New research lays bare fear amongst young people:
- 7 in 10 (69%) say cut will make it more difficult to buy food and essentials.
- 6 in 10 (59%) say cut will make it harder to pay rent and bills.
- Over a third (38%) of young people say cut will mean they have to borrow money or ask for a loan.
Universal Credit Claimants of all ages have been receiving an additional £20 a week as part of a raft of measures to support those affected by the pandemic introduced by the government in March last year. Last month analysis by Centrepoint found that claimants under 25 would lose more than a quarter of their income (25.2 per cent) should the uplift end. Prior to the uplift, Under 25s received around £15 a week less than older claimants meaning many young people were forced to choose between food and paying the bills.
Managing Director of EYH
"Most of us would struggle if our income was permanently reduced by 25%. Homeless young people have it hard enough already because they can't rely on support from their parents, extended family, friends or carers. If we really want to unlock their huge potential so they can contribute to society, we need to stand by them while they're looking for work or getting an education. We need to ensure they have the support they need to succeed and not make their lives even harder."
Our organisations support some of the country’s most vulnerable young people, those who have experience of care or homelessness, and we are extremely worried about how the end of the Universal Credit uplift this month will affect them.
Younger Universal Credit claimants receive a smaller amount than those older than 25, with the assumption that they are supported by family or friends. For the young people we support, who cannot rely on this, this leaves them struggling to afford basic essentials.
There is no discount on food, bills and rent because you’re under 25 – but the current system leaves them with less money to pay for them.
That is one reason the UC uplift has been such a lifeline to vulnerable young people since it was introduced last year. Cutting it now would reduce their income by more than a quarter (25.2 per cent) at a time when those sectors in the economy most likely to employ them are still recovering and many are struggling to find work.
Young people themselves are of course very worried too.
This year people supported by youth homelessness charity Centrepoint have been conducting their own research into the experience of young Universal Credit claimants, including how the uplift has affected them.
The research paints a grim picture of what young people expect to happen once their income is reduced after September. They found that many claimants will struggle to find the money to pay for rent and bills, with almost seven in ten worried about how they’ll afford food and other essentials.
Many respondents worry the end of the uplift will damage their future prospects; almost half said cutting their income would make it harder to access work, education and training.
The end of the uplift will represent a financial challenge for all Universal Credit claimants but, for the young people we support, it will leave them facing impossible choices, again forced to choose between bills and food and at risk of repeat homelessness.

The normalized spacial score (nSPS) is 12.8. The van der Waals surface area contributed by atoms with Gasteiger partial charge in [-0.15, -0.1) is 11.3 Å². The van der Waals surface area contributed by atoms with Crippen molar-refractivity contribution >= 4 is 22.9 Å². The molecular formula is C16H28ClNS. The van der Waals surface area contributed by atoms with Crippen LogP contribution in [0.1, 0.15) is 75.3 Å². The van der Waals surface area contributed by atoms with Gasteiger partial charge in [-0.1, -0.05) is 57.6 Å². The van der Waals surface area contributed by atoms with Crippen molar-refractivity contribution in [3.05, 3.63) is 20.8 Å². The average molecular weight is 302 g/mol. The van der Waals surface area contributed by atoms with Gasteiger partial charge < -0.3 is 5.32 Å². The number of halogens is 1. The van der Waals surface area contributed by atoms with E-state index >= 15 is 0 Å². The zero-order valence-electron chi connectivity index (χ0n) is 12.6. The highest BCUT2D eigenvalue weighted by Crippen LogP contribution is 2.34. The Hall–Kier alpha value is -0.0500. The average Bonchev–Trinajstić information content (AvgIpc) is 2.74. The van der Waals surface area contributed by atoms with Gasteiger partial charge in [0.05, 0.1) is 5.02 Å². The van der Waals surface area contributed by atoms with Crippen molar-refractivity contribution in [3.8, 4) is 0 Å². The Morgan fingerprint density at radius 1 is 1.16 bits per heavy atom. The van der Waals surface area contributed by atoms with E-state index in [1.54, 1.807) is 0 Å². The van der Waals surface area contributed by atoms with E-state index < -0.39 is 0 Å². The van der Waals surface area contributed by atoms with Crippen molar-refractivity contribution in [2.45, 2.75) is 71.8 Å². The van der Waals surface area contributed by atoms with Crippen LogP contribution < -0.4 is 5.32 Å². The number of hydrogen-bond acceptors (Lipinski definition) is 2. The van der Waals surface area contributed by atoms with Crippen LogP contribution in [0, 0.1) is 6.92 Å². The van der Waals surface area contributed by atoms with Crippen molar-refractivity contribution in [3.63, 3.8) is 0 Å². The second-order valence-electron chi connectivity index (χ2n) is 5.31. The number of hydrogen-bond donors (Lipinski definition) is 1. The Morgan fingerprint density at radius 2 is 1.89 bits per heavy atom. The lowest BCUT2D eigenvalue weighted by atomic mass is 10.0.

The past year and a half has been an incredibly difficult time for everyone - the action of the government in introducing the uplift at the beginning of the pandemic was a lifeline for Universal Credit claimants. Removing it now, when the effects of the pandemic are still being felt, will rip that lifeline away. We therefore urge you to ensure there is an adequate safety net for this incredibly vulnerable group of young people to ensure they are not put at risk.
Full list of signatories
Seyi Obakin, Chief Executive, Centrepoint; Nick Connolly, Director, End Youth Homelessness; Dom Wood DL, Chief Executive Officer, 16 - 25 Independent People; Leona McDermid, Chief Executive, Aberdeen Foyer; Jo Moore, CEO, Accommodation Concern; Jessica Brannan, Manager, Broxtowe Youth Homelessness; Patrick Vercoe, CEO, BYHP; George O’Neill, CEO, Cardinal Hume Centre; Cordell Ray MBE, CEO, CCP; Charlotte Eddisford, Managing Director, CHAS Housing Advice Service Bristol; Sarah Hernandez, Managing Director, Derventio Housing Trust; Carol Gallagher, CEO, Doorway; Marie Davis, CEO, Falcon Support Services; Sian Elen Tomos , CEO, GISDA; Helen Elliott, Chief Executive, Herts Young Homeless; Robin Burgess, CEO, Hope Group: Northampton Hope Centre and Hope Enterprises; Kathy Mohan OBE, Chief Executive, Housing Justice; Caroline Ridley, CEO, Impact Initiatives; Hannah Brooman, Director, InUnity; Ursula Patten, Operations Director, Key-Unlocking Futures; Paul Morrish, Chief Executive, LandAid; Frances Beecher, Chief Executive, Llamau; Mr Matthew Bushnell, CEO, Mary Seacole Housing Association; Phil Kerry, CEO, New Horizon Youth Centre; Carol Scawthon, CEO, New Roots Housing; Nikki Burley, CEO, Newark Emmaus Trust; Jan Larkin, CEO, Nightsafe Ltd; Jackie Hooper, CEO, North Worcestershire Basement Projects; Chris Quinn, Director, Northern Ireland Youth Forum; Eddie Bailey, Manager, Park Lodge Project; Susan Sadler, Charity Manager, Redditch Nightstop; Ben Keegan, CEO, Roundabout; Philippa Robson, Chief Executive, SASH; Stela Stansfield, Manager, SLEAP Accommodation Services; Jean Templeton, Chief Executive & Executive Director, St Basils; Debbie Moreton, Chief Executive Officer, Step by Step Partnership; David Smith, Chief Executive, Stepping Stone Projects; Hillary Bartle, CEO, Stonepillow; Paul Rosam, Chief Executive, The Amber Foundation; Matt Garrod, Director of Operations, The Benjamin Foundation; Siobhan Down, CEO, The Yellow Brick Road Projects; Chas Walker, CEO, YMCA DownsLink Group; Pauline Tomlinson, CEO, YMCA Heart of England; Andy Moreman, CEO, Young Devon; Tracy Underwood, CEO, Young People and Children First; Hannah Asquith, CEO, Youth Concern.